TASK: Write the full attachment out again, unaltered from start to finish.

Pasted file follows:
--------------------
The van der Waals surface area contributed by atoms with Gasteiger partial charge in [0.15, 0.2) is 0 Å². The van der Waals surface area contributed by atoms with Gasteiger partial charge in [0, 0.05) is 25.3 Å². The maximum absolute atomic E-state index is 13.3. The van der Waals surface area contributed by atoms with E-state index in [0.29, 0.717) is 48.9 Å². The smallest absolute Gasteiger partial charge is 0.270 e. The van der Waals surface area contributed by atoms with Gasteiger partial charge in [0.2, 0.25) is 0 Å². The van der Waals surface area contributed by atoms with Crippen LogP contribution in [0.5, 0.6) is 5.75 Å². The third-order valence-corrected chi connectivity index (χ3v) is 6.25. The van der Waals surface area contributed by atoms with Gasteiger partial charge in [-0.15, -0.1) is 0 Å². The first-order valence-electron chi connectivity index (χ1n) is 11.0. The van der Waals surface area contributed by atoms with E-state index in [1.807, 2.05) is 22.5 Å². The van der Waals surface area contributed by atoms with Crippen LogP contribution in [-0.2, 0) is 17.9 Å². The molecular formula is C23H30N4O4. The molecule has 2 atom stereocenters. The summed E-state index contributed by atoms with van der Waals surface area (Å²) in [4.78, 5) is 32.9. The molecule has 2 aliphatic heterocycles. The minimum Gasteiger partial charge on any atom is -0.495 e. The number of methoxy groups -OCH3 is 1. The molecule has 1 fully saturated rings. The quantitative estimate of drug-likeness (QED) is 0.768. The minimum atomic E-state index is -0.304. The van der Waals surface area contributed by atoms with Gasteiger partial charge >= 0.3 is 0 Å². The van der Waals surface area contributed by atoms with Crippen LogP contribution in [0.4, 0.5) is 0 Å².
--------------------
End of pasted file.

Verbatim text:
The van der Waals surface area contributed by atoms with Gasteiger partial charge in [0.15, 0.2) is 0 Å². The van der Waals surface area contributed by atoms with Gasteiger partial charge in [0, 0.05) is 25.3 Å². The maximum absolute atomic E-state index is 13.3. The van der Waals surface area contributed by atoms with E-state index in [0.29, 0.717) is 48.9 Å². The smallest absolute Gasteiger partial charge is 0.270 e. The van der Waals surface area contributed by atoms with Gasteiger partial charge in [0.2, 0.25) is 0 Å². The van der Waals surface area contributed by atoms with Crippen LogP contribution in [0.5, 0.6) is 5.75 Å². The third-order valence-corrected chi connectivity index (χ3v) is 6.25. The van der Waals surface area contributed by atoms with Gasteiger partial charge in [-0.15, -0.1) is 0 Å². The first-order valence-electron chi connectivity index (χ1n) is 11.0. The van der Waals surface area contributed by atoms with E-state index in [1.807, 2.05) is 22.5 Å². The van der Waals surface area contributed by atoms with Crippen LogP contribution in [-0.2, 0) is 17.9 Å². The molecular formula is C23H30N4O4. The molecule has 2 atom stereocenters. The summed E-state index contributed by atoms with van der Waals surface area (Å²) in [4.78, 5) is 32.9. The molecule has 2 aliphatic heterocycles. The minimum Gasteiger partial charge on any atom is -0.495 e. The number of methoxy groups -OCH3 is 1. The molecule has 1 fully saturated rings. The quantitative estimate of drug-likeness (QED) is 0.768. The minimum atomic E-state index is -0.304. The van der Waals surface area contributed by atoms with Gasteiger partial charge >= 0.3 is 0 Å². The van der Waals surface area contributed by atoms with Crippen LogP contribution in [0.4, 0.5) is 0 Å².